Your children mean the world to you and the last thing you probably want to think about is what would happen to them if you were gone. Choosing who will be the guardian of your minor children is likely one of the hardest but most important decisions you will make as a parent when it comes to your estate plan. Selecting a guardian is one of the top reasons that parents avoid drafting a will. This is because they often do not want to think about it, do not know who to choose, and/or cannot agree on who to choose.
What Factors Should You Consider When Choosing a Guardian for Your Minor Children?
Who you choose to name as your children’s potential guardian is an extremely important decision. You should not just pick someone because they are your best friend or closest relative. Instead, there are several characteristics that you should look for when naming a guardian, including:
- Parenting skills. The guardian will be raising your children, so it is important to think about your parenting style and who coincides best with that. Further, parenting is difficult and completely changes your life. Does the person you’re naming have children of their own? If not, have they been around children before? Do they have the capacity to learn how to be a parent? Do they want to act as a parent? Is parenting conducive to their lifestyle or are they willing to adapt their lifestyle to take on the guardianship role?
- Location and living situation. If something happened to you, where do you want your children to live? Is it your expectation that your chosen guardian will move into your home? Or will your minor children move into the guardian’s home? It is critical to think about your wishes as well as to discuss them with the potential guardian to ensure you are on the same page. Keep in mind that your children’s life is going to be uprooted enough if you pass away prematurely. If possible, you may want to choose a guardian who would allow your children to stay as close to home as possible, so they can remain in the same school district or somewhere familiar, and continue interacting with friends.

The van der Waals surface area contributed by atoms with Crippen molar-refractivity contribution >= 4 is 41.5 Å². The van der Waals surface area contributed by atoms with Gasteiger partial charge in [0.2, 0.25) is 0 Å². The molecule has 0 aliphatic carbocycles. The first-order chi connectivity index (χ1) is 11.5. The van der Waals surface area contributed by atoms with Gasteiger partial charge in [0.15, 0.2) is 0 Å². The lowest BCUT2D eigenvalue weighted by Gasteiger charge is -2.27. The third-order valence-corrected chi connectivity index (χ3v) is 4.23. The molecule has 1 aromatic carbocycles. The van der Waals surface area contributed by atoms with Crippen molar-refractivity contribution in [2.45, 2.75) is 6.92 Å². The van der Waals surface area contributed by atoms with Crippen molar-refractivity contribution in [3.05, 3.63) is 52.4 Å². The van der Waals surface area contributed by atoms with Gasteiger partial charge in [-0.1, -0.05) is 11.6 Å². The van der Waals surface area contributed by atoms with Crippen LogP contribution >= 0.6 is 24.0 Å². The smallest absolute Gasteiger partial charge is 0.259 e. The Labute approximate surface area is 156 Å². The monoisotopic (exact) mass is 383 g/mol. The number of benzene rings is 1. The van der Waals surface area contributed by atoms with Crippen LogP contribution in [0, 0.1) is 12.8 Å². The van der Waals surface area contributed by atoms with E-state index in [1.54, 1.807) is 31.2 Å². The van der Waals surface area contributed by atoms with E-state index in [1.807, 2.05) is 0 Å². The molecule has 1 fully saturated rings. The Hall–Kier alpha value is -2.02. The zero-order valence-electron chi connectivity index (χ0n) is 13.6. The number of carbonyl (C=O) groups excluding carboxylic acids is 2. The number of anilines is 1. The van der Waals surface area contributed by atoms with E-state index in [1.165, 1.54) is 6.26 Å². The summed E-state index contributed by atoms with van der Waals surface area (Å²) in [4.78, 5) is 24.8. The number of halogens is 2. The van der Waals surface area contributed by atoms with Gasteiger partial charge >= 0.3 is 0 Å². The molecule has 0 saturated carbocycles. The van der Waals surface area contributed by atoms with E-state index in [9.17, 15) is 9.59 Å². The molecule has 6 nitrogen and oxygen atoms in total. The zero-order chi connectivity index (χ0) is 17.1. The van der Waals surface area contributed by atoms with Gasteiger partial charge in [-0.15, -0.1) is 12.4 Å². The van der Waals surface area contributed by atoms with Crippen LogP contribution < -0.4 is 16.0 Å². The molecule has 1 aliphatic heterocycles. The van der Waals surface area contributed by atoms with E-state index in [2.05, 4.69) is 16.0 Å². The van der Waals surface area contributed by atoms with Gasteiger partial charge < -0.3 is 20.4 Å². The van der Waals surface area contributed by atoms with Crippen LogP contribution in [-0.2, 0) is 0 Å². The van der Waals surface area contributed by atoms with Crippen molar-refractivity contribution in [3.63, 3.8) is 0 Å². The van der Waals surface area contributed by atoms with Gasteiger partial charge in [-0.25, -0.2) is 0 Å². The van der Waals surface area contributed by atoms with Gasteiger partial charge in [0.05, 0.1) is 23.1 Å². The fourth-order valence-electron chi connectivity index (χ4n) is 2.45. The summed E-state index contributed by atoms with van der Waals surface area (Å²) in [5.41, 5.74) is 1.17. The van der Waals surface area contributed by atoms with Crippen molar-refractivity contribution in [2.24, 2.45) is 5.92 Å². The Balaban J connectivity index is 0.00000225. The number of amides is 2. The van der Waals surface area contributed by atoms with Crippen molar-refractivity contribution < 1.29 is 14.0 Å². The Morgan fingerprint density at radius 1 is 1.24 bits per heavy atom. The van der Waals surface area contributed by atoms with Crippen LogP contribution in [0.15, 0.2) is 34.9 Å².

- Religious and moral beliefs. If you have specific religious and/or moral beliefs, choosing a guardian who follows those same beliefs, or at the very least is willing to teach them to your children, is crucial. You want your children to be raised with the same principles and traditions that they would if they were being raised by you.
- Financial situation. Becoming the guardian of a child does place an added financial burden on the guardian. This is why it is important to set up trusts for your children or create an estate plan that provides for your children to minimize the impact on the guardian’s finances. It is also important to look at the financial security of the guardian to make sure that he or she can provide a suitable and stable home for your children.
- Age and stage of life. You want to consider whether your guardian is likely to be living, healthy, and willing to take on the responsibility of guardianship until your youngest child reaches adulthood.
How Many Guardians Should You Name?
If you are able, it is a good idea to name multiple guardians in successive order. This will help ensure that there is someone available to be a guardian in the event your first choice is unwilling or unable to serve. However, you should only name one guardian at a time. Often, people want to name a couple, but they don’t consider what happens if that couple were to get divorced or if one spouse were to pass away. You must be comfortable with the other individual still having the authority to act as guardian. If you aren’t, make a different selection.
Choosing a guardian can be a difficult decision but if you don’t select someone and you pass away, it will go to a judge to decide, with the risk that your children will end up with someone you didn’t want. You also lose the ability to create a trust to assist the guardian with expenses and control when your children gain access to your assets.
If you are ready to create or update your estate plan, contact us. Our attorneys can help you develop a comprehensive estate plan that meets your and your family’s needs.